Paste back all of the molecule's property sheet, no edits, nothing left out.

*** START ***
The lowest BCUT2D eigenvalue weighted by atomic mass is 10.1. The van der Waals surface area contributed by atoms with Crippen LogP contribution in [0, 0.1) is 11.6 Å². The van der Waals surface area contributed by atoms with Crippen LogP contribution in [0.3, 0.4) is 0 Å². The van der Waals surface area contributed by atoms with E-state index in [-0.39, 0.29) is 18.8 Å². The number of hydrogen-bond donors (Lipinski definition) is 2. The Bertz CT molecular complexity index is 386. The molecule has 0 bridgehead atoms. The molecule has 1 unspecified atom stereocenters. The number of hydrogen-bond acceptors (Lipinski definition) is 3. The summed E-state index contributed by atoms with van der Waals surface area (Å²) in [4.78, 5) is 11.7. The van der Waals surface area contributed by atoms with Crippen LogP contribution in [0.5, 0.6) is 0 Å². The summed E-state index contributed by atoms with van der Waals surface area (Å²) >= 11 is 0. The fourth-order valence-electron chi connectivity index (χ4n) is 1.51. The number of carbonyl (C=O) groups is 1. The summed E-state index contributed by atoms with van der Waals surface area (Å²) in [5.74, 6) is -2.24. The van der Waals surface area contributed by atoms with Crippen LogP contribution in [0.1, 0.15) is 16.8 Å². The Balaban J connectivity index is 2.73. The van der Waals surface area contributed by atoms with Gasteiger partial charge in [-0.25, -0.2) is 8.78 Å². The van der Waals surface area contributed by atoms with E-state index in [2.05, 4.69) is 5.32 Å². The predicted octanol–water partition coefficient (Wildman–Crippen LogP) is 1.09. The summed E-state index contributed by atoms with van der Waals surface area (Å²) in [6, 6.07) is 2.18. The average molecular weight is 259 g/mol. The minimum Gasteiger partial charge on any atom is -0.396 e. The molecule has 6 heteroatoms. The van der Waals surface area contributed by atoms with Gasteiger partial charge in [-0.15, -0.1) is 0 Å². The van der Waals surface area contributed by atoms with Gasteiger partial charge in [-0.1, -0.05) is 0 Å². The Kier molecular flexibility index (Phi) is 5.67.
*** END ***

The lowest BCUT2D eigenvalue weighted by atomic mass is 10.1. The van der Waals surface area contributed by atoms with Crippen LogP contribution in [0, 0.1) is 11.6 Å². The van der Waals surface area contributed by atoms with Crippen LogP contribution in [0.3, 0.4) is 0 Å². The van der Waals surface area contributed by atoms with E-state index in [-0.39, 0.29) is 18.8 Å². The number of hydrogen-bond donors (Lipinski definition) is 2. The Bertz CT molecular complexity index is 386. The molecule has 0 bridgehead atoms. The molecule has 1 unspecified atom stereocenters. The number of hydrogen-bond acceptors (Lipinski definition) is 3. The summed E-state index contributed by atoms with van der Waals surface area (Å²) in [4.78, 5) is 11.7. The van der Waals surface area contributed by atoms with Crippen LogP contribution in [0.5, 0.6) is 0 Å². The summed E-state index contributed by atoms with van der Waals surface area (Å²) >= 11 is 0. The fourth-order valence-electron chi connectivity index (χ4n) is 1.51. The number of carbonyl (C=O) groups is 1. The summed E-state index contributed by atoms with van der Waals surface area (Å²) in [5.74, 6) is -2.24. The van der Waals surface area contributed by atoms with Crippen LogP contribution in [0.1, 0.15) is 16.8 Å². The Balaban J connectivity index is 2.73. The van der Waals surface area contributed by atoms with Gasteiger partial charge in [-0.25, -0.2) is 8.78 Å². The van der Waals surface area contributed by atoms with E-state index in [2.05, 4.69) is 5.32 Å². The predicted octanol–water partition coefficient (Wildman–Crippen LogP) is 1.09. The summed E-state index contributed by atoms with van der Waals surface area (Å²) in [6, 6.07) is 2.18. The average molecular weight is 259 g/mol. The minimum Gasteiger partial charge on any atom is -0.396 e. The molecule has 6 heteroatoms. The van der Waals surface area contributed by atoms with Gasteiger partial charge in [-0.15, -0.1) is 0 Å². The van der Waals surface area contributed by atoms with Gasteiger partial charge in [-0.1, -0.05) is 0 Å². The Kier molecular flexibility index (Phi) is 5.67.